Ken Burns: “Absolutely…. This is a guy who intersects with all the major themes of the last half of the 20th century: the role of sport in society; the role of a black athlete; the nature of black manhood and masculinity; race; civil rights; war; politics; faith; religion; sex – all of these things. We’re grappling with them still today, and he’s there as a kind of beacon, and a guide. And he’s incredibly contradictory at times. He’s an irresistible subject…”

Indeed he is, and the Burns film lays out why — collecting kudos for doing so on the review circuit.

Caroline Framke, writing for Variety.com, lauded the film for “bringing fresh insight to a story so many think they already know. Whether or not you understand the breadth of Ali’s impact going into this series, you should leave it gaining a new appreciation of how he gained and wielded his influence in a way no other athlete had before, or has truly done since.”


Sports Illustrated, in their pre-Sonny Liston-Cassius Clay fight edition of Feb 24, 1964, featured 22 year-old Clay on its cover with an actual pile of real money in front of a bank vault, for an essay Clay would write, using the cover tagline, “My $1,000,000 Getaway” (his projected take in the upcoming fight).
Sports Illustrated, in their pre-Sonny Liston-Cassius Clay fight edition of Feb 24, 1964, featured 22 year-old Clay on its cover with an actual pile of real money in front of a bank vault, for an essay Clay would write, using the cover tagline, “My $1,000,000 Getaway” (his projected take in the upcoming fight).

 
“The Ali Effect”

Despite all the films on Ali — and the epic Ken Burns treatment – there is still more to consider. For one, it might be interesting to have some accounting of his considerable economic impact. From the money he made, yes, but more importantly, to the money he made for others, the business activity generated around his life and brand, and how a global icon like Ali comes to have a national and global economic impact.

In boxing, of course, there are the tens of millions Ali made with his share of the gate receipts generated in each of his fights – variously estimated in the $30-$40 million range. (In 2006, Forbes listed Ali on its Top 100 Celebrities list, citing a net worth of $55 million).

But others around Ali and his fights – investors, sponsors, closed-circuit TV, gambling operations, vendors, the Nation of Islam, and more – also made money, and for some, enormous amounts of money.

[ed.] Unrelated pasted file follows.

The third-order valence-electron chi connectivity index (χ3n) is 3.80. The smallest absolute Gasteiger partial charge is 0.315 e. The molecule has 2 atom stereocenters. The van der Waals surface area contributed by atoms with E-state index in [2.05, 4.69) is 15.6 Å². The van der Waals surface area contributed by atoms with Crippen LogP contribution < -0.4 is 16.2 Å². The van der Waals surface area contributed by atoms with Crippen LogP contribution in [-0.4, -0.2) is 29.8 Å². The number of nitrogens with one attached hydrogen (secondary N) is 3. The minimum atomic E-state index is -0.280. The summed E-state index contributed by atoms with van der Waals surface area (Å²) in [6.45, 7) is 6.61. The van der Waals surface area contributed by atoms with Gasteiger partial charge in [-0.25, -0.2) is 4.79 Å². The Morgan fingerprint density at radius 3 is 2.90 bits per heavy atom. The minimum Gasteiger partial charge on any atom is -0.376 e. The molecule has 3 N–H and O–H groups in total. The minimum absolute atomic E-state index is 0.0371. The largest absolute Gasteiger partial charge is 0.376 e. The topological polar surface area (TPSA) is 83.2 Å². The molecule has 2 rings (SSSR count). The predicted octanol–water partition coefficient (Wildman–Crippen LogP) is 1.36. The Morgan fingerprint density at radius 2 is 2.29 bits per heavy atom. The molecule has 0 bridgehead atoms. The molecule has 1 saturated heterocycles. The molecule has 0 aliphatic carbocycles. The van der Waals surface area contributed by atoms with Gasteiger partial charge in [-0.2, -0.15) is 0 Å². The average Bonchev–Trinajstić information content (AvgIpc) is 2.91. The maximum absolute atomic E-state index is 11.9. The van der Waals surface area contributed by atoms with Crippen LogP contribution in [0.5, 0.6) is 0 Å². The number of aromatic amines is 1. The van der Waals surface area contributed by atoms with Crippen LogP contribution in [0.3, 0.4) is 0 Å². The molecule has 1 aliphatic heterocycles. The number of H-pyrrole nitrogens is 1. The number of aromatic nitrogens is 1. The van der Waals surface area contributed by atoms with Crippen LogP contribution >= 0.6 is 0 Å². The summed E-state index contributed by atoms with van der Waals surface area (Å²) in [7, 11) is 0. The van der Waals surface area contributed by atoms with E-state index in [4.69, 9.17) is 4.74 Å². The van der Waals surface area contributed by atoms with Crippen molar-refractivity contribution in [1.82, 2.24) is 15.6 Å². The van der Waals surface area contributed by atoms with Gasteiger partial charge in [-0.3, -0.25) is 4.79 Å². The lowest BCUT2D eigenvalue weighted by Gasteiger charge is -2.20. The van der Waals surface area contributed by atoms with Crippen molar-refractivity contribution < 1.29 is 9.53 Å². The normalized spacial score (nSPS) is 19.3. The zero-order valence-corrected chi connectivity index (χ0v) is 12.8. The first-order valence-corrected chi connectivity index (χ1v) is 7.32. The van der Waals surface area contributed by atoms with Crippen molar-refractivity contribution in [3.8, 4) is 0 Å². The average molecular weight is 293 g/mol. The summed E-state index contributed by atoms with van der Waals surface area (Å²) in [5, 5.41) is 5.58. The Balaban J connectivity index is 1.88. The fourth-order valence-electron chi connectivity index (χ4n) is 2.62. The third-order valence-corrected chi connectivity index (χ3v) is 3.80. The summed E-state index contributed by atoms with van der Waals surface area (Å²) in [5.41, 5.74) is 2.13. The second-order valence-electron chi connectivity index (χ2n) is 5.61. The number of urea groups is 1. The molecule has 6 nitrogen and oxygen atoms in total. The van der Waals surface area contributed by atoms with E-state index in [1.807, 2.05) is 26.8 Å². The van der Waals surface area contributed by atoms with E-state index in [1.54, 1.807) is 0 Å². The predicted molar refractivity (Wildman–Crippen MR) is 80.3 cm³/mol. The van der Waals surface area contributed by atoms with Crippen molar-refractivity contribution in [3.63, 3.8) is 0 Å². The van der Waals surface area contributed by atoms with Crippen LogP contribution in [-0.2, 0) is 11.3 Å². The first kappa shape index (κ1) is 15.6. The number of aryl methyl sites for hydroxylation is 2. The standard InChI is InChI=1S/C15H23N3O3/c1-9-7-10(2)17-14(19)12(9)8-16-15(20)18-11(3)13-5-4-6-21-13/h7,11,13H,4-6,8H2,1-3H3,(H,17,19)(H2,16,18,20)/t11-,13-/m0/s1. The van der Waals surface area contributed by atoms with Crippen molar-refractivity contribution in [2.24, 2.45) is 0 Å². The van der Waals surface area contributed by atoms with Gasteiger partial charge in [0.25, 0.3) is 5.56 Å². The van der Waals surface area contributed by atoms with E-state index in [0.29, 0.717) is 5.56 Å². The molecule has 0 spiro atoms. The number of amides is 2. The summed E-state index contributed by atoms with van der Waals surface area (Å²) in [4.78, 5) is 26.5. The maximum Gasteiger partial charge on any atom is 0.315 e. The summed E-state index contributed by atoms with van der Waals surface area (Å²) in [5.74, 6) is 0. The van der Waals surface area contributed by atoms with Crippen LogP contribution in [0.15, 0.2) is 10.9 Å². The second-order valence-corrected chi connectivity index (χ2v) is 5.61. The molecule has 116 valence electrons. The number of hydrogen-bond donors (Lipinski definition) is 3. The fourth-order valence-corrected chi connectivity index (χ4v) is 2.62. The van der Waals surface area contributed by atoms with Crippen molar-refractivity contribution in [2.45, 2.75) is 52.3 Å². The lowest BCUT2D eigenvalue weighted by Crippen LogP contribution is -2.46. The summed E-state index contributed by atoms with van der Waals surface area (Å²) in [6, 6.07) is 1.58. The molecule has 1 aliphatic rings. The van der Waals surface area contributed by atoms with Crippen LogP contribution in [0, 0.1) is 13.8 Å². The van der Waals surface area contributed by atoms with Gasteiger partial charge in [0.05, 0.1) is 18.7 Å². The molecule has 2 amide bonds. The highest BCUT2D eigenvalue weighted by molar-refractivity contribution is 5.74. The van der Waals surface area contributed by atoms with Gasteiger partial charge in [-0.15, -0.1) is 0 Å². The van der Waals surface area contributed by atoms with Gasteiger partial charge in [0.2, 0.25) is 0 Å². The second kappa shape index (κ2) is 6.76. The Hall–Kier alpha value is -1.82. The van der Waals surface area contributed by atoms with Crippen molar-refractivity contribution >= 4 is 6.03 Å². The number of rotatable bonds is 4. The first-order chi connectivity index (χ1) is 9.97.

The films listed in this story indicate a small portion of the “Ali effect” that has swept across the sports/entertainment economic realm.

Even the Sylvester Stallone/Rocky franchise – now with eight Rocky/Creed films exceeding a $1.5 billion total box office – dates its origin to Ali’s 1975 fight with Chuck Wepner, where Stallone first got the idea for “Rocky 1.” And the Apollo Creed character introduced in that first film is clearly a spin off of early Cassius Clay.

Beyond film, of course, Ali artifacts of every conceivable kind are out there – books, games, posters, toys, clothing, advertising, athletic centers, and more. From the smallest tourist curios and bobblehead type products, to the foundations and charitable funding his name has generated for social change, education, and economic opportunity, there is quite a large economic “Muhammad Ali effect” to consider. Some of this has already been covered in Ali biographies and scholarly works, but a good documentary on this part of his impact might prove to be a worthwhile and enlightening addition.

See also at this website, “Ali-Frazier History,” a detailed story on the much-hyped first March 1971 fight between Ali and Joe Frazier, their two subsequent matches, and their embattled relationship during those years and into retirement. See also the “Annals of Sport” and “Film & Hollywood” category pages for story choices on those topics. Thanks for visiting – and if you like what you find here, please make a donation to help support the research, writing, and continued publication of this website. Thank you – Jack Doyle

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Date Posted: 19 October 2021
Last Update: 19 October 2021
Comments to: jdoyle@pophistorydig.com

Article Citation:
Jack Doyle, “Ali’s Film History: 1970-2021,”
PopHistoryDig.com, October 19, 2021.